How can you create hope and optimism in your communications?

What drives us to get up in the morning, knowing that we will stay confined? Reading a poem? The taste of a good coffee? A rainbow drawn by your child? Hope allows movement, even when everything else has stopped. It is the engine that pushes us forward, making us resilient, patient and creative.

Today, in communications, now more than ever is the time for optimism, courage and hope. We understood that the COVID-19 crisis was going to last for a while and we are rolling up our sleeves to make the most of the situation, together. However, to move from anxiety to action, we need to generate hope. How to make it emerge among your employees, customers and audiences? Here are five tips for spreading optimism to your various stakeholders.

Get closer

At this time, connection is essential. Because connection means hope. Whether it’s with your employees or your customers, the important thing is to be fully present. Be empathetic: identify the deep motivations of your audiences to better meet their needs. Listen to what they have to say. To do so, you must take a genuine interest in them and agree to transform your activities. This crisis is a great opportunity to develop a new, more intimate and lasting connection with your audiences, one that is more sustainable.

Some advice:

  • Survey your employees and customers about their feelings, needs and desires during this crisis, whether they are at home or in the field.
  • Invite a member of the leadership team to speak to employees regularly via video messages.
  • Be a source of positive information. For instance, create a newsletter that focuses on the good news of the day.

Offer solutions

Once the main needs and emotions of your audiences are identified, offer them solutions.

Some advices

  • Inform your employees of any government assistance they may receive; help them see more clearly, they will remember your support.
  • Invite your audiences to feel gratitude – the results on morale are proven. In concrete terms, ask them to cite three things that they are grateful for every day.
  • Invite them to practice mindfulness, which has considerable benefits.
  • Encourage them to list their small daily wins.
  • Remind them that this phase is temporary, invite them to visualize the future.

Inspire and lead by example

It’s all about attitude, as ocean rower Mylène Paquette recalls in her latest Brave podcast. After having spent 129 days alone on the Atlantic Ocean offers valuable advice: when you are in an imposed situation (confinement, isolation at sea), you must focus on the only thing you can control: your own behaviour. To encourage a change of mindset, lead by example. Adopt a positive tone and share beautiful stories that will give courage and hope to your audiences.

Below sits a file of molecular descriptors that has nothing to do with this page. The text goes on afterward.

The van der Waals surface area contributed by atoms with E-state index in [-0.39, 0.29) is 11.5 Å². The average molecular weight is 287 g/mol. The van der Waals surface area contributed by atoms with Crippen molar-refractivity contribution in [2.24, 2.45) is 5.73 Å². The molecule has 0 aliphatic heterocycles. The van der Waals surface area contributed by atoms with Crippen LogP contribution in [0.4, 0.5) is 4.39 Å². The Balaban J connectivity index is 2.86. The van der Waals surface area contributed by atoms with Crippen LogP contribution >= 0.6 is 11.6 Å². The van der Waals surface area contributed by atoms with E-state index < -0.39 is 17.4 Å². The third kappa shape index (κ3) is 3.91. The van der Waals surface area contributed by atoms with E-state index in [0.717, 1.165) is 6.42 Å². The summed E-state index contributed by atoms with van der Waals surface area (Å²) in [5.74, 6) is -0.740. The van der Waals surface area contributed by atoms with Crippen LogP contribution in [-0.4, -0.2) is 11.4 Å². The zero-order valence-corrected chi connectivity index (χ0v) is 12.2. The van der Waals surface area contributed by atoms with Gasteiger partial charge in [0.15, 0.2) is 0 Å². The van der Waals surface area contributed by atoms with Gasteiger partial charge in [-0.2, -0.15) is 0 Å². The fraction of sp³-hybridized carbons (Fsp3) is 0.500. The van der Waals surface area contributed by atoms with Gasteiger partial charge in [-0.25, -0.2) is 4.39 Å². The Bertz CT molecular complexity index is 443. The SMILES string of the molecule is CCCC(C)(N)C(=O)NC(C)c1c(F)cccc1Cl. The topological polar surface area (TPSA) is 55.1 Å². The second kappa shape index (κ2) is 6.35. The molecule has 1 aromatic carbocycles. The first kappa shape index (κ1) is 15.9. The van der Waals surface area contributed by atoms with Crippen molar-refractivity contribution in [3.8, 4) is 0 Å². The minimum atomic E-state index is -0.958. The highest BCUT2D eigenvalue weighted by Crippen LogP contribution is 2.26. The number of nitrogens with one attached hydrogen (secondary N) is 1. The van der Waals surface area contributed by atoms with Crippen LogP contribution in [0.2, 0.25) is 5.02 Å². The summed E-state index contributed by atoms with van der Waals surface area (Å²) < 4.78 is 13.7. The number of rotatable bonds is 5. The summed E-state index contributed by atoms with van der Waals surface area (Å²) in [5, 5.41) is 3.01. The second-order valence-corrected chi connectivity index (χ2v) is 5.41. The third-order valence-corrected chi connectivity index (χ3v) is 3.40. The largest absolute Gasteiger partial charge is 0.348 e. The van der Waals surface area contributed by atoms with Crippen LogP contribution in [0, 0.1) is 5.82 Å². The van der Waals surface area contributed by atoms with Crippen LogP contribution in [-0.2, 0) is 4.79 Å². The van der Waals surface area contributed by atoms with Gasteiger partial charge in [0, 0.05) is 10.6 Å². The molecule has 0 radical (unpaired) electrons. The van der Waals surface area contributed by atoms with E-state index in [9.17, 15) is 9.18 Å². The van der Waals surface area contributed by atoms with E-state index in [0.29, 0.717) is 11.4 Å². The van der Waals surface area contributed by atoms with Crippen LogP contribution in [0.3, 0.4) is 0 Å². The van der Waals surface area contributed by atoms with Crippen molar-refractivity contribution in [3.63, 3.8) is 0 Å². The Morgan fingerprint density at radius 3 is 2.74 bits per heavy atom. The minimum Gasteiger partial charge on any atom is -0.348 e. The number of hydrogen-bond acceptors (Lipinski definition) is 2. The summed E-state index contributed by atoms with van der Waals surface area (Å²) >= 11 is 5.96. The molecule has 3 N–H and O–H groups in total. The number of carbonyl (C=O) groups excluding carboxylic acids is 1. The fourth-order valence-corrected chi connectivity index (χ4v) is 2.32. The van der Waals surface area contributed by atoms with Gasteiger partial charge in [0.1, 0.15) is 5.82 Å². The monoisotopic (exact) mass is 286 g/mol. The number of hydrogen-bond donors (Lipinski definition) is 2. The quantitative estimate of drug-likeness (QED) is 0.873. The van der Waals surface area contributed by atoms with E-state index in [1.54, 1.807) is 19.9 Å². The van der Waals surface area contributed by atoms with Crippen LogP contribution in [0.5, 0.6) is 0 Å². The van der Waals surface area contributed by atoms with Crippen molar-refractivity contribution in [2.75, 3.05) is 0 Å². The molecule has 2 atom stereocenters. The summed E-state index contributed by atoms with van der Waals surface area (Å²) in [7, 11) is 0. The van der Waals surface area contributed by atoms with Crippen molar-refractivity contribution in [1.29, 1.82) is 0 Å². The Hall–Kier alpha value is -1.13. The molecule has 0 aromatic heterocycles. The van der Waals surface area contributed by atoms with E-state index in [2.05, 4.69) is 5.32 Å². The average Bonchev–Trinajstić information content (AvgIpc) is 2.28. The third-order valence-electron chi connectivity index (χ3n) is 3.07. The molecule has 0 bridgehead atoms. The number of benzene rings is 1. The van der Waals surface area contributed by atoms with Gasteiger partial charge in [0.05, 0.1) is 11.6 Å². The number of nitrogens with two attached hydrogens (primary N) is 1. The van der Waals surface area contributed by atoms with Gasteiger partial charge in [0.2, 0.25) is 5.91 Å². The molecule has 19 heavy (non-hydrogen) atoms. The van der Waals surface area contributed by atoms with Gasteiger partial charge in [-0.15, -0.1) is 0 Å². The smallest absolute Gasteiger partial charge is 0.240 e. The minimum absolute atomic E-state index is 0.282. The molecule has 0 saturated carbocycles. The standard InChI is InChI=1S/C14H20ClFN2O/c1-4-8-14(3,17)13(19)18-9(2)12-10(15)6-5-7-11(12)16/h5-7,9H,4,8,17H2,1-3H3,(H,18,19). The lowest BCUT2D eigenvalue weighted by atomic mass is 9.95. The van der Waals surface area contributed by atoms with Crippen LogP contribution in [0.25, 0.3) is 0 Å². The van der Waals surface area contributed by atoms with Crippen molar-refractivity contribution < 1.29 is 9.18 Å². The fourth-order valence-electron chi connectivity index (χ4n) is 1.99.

Some advice:

  • Highlight the positive aspects of business life during the pandemic and celebrate the small successes achieved during the crisis.
  • Focus on the possible – not the impossible.
  • Identify employees, or even customers, who could share great initiatives and highlight their testimonials in your media (written, digital or video).
  • Share these stories with the media. Journalists are more than ever looking for positive initiatives borne of the crisis.

Encourage action

Your audiences must not only listen to beautiful stories, they must also act as main characters in them. This is a point demonstrated in psychology: “Active behaviour (…) is always more positive – in terms of self-image, confidence and vision of the future – than passive behaviour (…)”. Encourage action in your communications!

Some advice:

  • Include a call to action in your communications. For instance, encourage your employees or consumers to get involved locally (volunteering).
  • Mobilize your employees around a common cause of solidarity in this pandemic, for example in relation to your sector or specialty.


Messages of hope and rainbows bloom on the web, the #Cavabienaller movement, now a trademark, is growing considerably. Google thanks health professionals on its home page, a contractor uses its construction site signs to post messages of support… You too, can be a force for (virtual) gathering! Nothing gives more energy and courage to an audience than to feel part of a movement.

Some advice :

  • Launch your own movement. This can include creating a logo or motto that brings hope to your business.
  • Use your resources. Ask yourself: What is your specialty? What tools do you have (physical, human, computer)? How can they be useful to health professionals, to patients, to a confined society?
  • Integrate your audiences into your communication media, as Le Journal de Québec newspaper did by publishing the most beautiful rainbows from its readers. Open up an expression column in your newsletter, launch internal contests to find creative solutions in the midst of the crisis.

Good news: optimism is contagious too!


Rebecca Hébert About the author
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